Katong Park has a long and varied history. It is hard to tell this from a casual visit to the park. Once a popular haunt for families who flocked to its seaside location, the park is now more than a stone’s throw away from the breaking waves of East Coast Park.
More recently, it has also become hidden away behind the construction of the Katong Park MRT station.
However, if you peel back the curtains of time, there is more to discover.
History of Katong Park
Katong Park was once the location of Fort Tanjong Katong, built in 1879. It was eventually abandoned and covered up in 1901. It is the fort which lends its name to present-day Fort Road.
In 1950, the fort was rediscovered and one of its turrets was even used as a sandpit for kids. It was forgotten again until it was rediscovered in 2001.
Katong Park, which is built on top of the fort, opened in 1931. It had Singapore’s first public sea swimming enclosure. The park even had a bandstand, changing rooms and a playground.
The popularity of the park even led to a series of bombings in 1963 during the Konfrontasi. Thankfully, no one was hurt.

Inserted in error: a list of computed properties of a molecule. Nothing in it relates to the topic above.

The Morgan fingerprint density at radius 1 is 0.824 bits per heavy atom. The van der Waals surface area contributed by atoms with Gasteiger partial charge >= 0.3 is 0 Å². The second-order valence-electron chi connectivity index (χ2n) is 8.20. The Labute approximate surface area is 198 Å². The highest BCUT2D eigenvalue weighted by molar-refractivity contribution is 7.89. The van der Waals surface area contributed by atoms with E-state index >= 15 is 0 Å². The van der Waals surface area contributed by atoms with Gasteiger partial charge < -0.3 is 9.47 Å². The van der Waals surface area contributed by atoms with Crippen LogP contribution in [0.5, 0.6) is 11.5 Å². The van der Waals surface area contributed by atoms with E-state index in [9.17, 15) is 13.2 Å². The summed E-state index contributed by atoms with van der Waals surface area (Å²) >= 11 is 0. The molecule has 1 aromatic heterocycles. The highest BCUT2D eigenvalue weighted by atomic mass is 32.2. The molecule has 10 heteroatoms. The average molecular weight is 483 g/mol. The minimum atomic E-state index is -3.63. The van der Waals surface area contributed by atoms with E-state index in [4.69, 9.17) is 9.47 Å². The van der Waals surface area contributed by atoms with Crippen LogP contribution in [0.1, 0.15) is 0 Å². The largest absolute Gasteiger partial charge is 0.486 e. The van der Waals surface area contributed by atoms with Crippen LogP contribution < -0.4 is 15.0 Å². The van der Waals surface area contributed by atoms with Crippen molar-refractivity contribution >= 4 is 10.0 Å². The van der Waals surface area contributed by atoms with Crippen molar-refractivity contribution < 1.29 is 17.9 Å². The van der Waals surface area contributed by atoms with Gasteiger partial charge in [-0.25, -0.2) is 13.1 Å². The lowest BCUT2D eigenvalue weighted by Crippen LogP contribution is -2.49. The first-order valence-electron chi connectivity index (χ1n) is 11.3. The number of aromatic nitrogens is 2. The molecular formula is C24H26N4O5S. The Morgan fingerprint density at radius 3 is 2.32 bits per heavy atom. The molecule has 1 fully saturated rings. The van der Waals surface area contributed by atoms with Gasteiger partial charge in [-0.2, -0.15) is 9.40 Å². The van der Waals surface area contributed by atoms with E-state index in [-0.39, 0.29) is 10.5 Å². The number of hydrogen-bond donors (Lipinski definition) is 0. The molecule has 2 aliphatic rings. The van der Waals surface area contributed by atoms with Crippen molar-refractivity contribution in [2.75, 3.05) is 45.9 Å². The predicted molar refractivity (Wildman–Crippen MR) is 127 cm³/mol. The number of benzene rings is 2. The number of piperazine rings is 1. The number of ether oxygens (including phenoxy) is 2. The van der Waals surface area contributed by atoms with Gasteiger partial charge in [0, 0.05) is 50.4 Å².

Nowadays, Katong Park is a lot more peaceful, except for the din of the East Coast Parkway and MRT construction noise.
The neighbourhood park is filled with mature trees and has a stage platform area.
There is also a Katong Park Dog Run for furry friends to get in some run-time off the leash.
Katong Park Playground
The Katong Park Playground is a sandy spot where children can enjoy some play on the various pieces of equipment.
The Katong Park Playground has a platform structure for kids as well as an interesting looking swing and rope-based merry-go-round.
Remains of Tanjong Katong Fort
Part of the remain of Fort Tanjong Katong can be seen at the park. A map provides an overview of the fort’s layout, its bastions and even where its draw bridge once was.
The Rainbow Gum Tree
Something else which attracts the more aesthetically-driven crowd to Katong Park is its Mindanao Gum Tree, or Rainbow Eucalyptus Tree.
The tree with its colourful bark can be found a short distance away from the archaeological dig section of Fort Tanjong Katong.
Finally, there used to be two statues of colonial soldiers that used to stand by the entrance to the park. In case anyone is looking for them, they can now be found guarding the entrance to the LTA site office for the MRT construction works!